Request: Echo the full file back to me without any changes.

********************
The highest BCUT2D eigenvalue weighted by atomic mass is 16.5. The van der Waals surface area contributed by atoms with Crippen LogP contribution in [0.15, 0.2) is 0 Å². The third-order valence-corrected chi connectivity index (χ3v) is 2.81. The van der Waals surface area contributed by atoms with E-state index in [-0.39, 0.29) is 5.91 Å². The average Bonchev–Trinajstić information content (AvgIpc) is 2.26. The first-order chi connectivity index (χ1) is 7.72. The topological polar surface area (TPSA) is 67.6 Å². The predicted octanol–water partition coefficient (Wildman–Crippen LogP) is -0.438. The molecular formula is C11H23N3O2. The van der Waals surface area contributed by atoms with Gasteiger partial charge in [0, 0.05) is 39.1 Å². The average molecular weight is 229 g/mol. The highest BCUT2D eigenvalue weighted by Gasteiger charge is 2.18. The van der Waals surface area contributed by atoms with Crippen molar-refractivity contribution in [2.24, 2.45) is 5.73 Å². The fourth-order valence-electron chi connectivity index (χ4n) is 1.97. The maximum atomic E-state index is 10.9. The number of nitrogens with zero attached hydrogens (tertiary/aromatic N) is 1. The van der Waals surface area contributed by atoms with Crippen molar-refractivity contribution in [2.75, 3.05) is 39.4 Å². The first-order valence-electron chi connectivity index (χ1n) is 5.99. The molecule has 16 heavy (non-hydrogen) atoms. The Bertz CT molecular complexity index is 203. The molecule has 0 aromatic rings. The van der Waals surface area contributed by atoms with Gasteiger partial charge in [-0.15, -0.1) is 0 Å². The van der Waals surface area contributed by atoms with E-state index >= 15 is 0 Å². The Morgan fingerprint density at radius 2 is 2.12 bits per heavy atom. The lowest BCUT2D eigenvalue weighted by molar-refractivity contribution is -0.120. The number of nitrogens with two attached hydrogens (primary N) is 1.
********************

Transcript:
The highest BCUT2D eigenvalue weighted by atomic mass is 16.5. The van der Waals surface area contributed by atoms with Crippen LogP contribution in [0.15, 0.2) is 0 Å². The third-order valence-corrected chi connectivity index (χ3v) is 2.81. The van der Waals surface area contributed by atoms with E-state index in [-0.39, 0.29) is 5.91 Å². The average Bonchev–Trinajstić information content (AvgIpc) is 2.26. The first-order chi connectivity index (χ1) is 7.72. The topological polar surface area (TPSA) is 67.6 Å². The predicted octanol–water partition coefficient (Wildman–Crippen LogP) is -0.438. The molecular formula is C11H23N3O2. The van der Waals surface area contributed by atoms with Gasteiger partial charge in [0, 0.05) is 39.1 Å². The average molecular weight is 229 g/mol. The highest BCUT2D eigenvalue weighted by Gasteiger charge is 2.18. The van der Waals surface area contributed by atoms with Crippen molar-refractivity contribution in [2.24, 2.45) is 5.73 Å². The fourth-order valence-electron chi connectivity index (χ4n) is 1.97. The maximum atomic E-state index is 10.9. The number of nitrogens with zero attached hydrogens (tertiary/aromatic N) is 1. The van der Waals surface area contributed by atoms with Crippen molar-refractivity contribution in [2.75, 3.05) is 39.4 Å². The first-order valence-electron chi connectivity index (χ1n) is 5.99. The molecule has 16 heavy (non-hydrogen) atoms. The Bertz CT molecular complexity index is 203. The molecule has 0 aromatic rings. The van der Waals surface area contributed by atoms with Gasteiger partial charge in [-0.15, -0.1) is 0 Å². The van der Waals surface area contributed by atoms with E-state index >= 15 is 0 Å². The Morgan fingerprint density at radius 2 is 2.12 bits per heavy atom. The lowest BCUT2D eigenvalue weighted by molar-refractivity contribution is -0.120. The number of nitrogens with two attached hydrogens (primary N) is 1.